The altar image ordered by Piero della Francesca by the Brotherhood of Charity Borgo Sansepolcro is his first dated work. Now he is in the museum of his master’s hometown. On the central panel of this large, multi-component image, the Madonna of Mercy is depicted, spread out her omophorion, so that all those who seek her protection and help can hide under him. The figures of believers are so small that the viewer should feel as if they are unreasonable and weak children, and the Mother of God is a wise and long-suffering Mother.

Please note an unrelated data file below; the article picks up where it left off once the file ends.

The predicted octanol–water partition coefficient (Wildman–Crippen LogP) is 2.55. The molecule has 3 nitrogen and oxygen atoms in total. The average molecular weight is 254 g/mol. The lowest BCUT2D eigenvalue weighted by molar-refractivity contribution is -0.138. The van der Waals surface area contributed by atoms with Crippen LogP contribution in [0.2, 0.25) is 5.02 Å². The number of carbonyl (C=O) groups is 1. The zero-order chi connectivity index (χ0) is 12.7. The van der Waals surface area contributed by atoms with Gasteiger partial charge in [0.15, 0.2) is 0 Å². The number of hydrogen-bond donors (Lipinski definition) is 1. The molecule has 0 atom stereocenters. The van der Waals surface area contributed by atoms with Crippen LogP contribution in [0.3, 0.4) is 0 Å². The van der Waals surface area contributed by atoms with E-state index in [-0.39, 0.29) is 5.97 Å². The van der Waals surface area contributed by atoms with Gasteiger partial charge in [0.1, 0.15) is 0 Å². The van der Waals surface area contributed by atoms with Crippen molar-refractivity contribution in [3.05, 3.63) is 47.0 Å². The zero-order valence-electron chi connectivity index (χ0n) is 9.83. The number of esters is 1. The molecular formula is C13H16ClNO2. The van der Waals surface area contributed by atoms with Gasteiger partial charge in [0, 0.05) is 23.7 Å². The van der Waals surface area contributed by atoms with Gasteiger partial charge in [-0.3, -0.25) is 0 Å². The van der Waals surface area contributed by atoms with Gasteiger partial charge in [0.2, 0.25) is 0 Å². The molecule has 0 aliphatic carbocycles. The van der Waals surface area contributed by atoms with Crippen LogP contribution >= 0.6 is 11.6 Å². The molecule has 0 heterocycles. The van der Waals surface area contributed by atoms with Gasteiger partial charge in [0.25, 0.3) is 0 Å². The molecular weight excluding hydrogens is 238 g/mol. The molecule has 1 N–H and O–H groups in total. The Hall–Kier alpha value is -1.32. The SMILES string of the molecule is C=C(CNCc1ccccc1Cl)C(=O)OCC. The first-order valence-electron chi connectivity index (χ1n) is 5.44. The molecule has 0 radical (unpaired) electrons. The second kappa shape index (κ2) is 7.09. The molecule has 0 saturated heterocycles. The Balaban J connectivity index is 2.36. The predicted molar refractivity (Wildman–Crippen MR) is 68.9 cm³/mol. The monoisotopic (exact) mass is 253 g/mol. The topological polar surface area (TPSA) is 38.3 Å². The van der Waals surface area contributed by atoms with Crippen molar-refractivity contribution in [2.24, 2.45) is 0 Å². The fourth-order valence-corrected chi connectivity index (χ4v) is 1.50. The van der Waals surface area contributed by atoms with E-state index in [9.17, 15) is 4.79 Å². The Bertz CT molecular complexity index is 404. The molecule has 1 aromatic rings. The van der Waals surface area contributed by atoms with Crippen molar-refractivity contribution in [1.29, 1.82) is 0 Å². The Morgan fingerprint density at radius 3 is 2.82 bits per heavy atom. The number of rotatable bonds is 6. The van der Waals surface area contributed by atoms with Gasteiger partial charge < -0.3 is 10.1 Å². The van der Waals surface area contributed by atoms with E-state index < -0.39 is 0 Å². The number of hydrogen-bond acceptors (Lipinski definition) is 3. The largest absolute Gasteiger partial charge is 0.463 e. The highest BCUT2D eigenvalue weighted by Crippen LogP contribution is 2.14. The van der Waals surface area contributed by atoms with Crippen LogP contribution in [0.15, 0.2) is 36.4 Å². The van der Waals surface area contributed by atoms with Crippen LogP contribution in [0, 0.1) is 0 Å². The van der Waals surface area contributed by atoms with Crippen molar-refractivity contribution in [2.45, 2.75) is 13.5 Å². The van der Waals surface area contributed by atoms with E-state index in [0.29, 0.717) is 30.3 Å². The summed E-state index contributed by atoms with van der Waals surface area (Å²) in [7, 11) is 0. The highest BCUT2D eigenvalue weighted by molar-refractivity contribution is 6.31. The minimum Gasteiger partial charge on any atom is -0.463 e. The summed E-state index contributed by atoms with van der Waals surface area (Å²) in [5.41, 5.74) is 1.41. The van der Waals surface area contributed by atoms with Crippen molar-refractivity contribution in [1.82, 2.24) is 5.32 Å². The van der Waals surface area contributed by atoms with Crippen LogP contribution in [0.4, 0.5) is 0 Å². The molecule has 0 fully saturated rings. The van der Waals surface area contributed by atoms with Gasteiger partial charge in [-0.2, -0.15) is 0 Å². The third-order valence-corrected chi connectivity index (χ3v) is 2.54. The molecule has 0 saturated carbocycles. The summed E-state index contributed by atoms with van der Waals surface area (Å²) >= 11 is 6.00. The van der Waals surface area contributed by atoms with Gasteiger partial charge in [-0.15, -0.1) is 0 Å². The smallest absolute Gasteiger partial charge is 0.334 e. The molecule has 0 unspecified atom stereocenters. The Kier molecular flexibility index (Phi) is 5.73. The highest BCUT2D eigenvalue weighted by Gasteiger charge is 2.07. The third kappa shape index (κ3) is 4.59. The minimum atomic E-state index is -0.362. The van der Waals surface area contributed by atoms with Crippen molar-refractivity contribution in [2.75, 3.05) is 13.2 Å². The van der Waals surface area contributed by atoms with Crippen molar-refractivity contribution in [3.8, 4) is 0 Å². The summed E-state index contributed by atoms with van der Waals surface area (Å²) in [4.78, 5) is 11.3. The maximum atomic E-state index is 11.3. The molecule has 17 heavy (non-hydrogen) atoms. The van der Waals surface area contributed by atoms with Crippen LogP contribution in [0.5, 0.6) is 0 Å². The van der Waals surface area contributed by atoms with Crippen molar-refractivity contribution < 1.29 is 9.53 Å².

The face of one of the figures hides a black hood – a distinctive sign of the members of the Brotherhood. With such hoods, the brothers covered their heads when they participated in funeral processions. Near the man in a black hood, almost behind the Mother of God, someone knelt, in whom, it is believed, Piero della Francesca portrayed himself. Above the central panel is placed the crucifixion scene, and on the side and seven lower panels – the saints. Pierrot received the order for this altar image in 1445, but finished it, apparently, not earlier than 1462, while the artist worked with assistants, and most likely the entire lower row was written by them. Unfortunately, the carved wooden frame of the image, executed, according to the memoirs of contemporaries, with great skill, has not been preserved.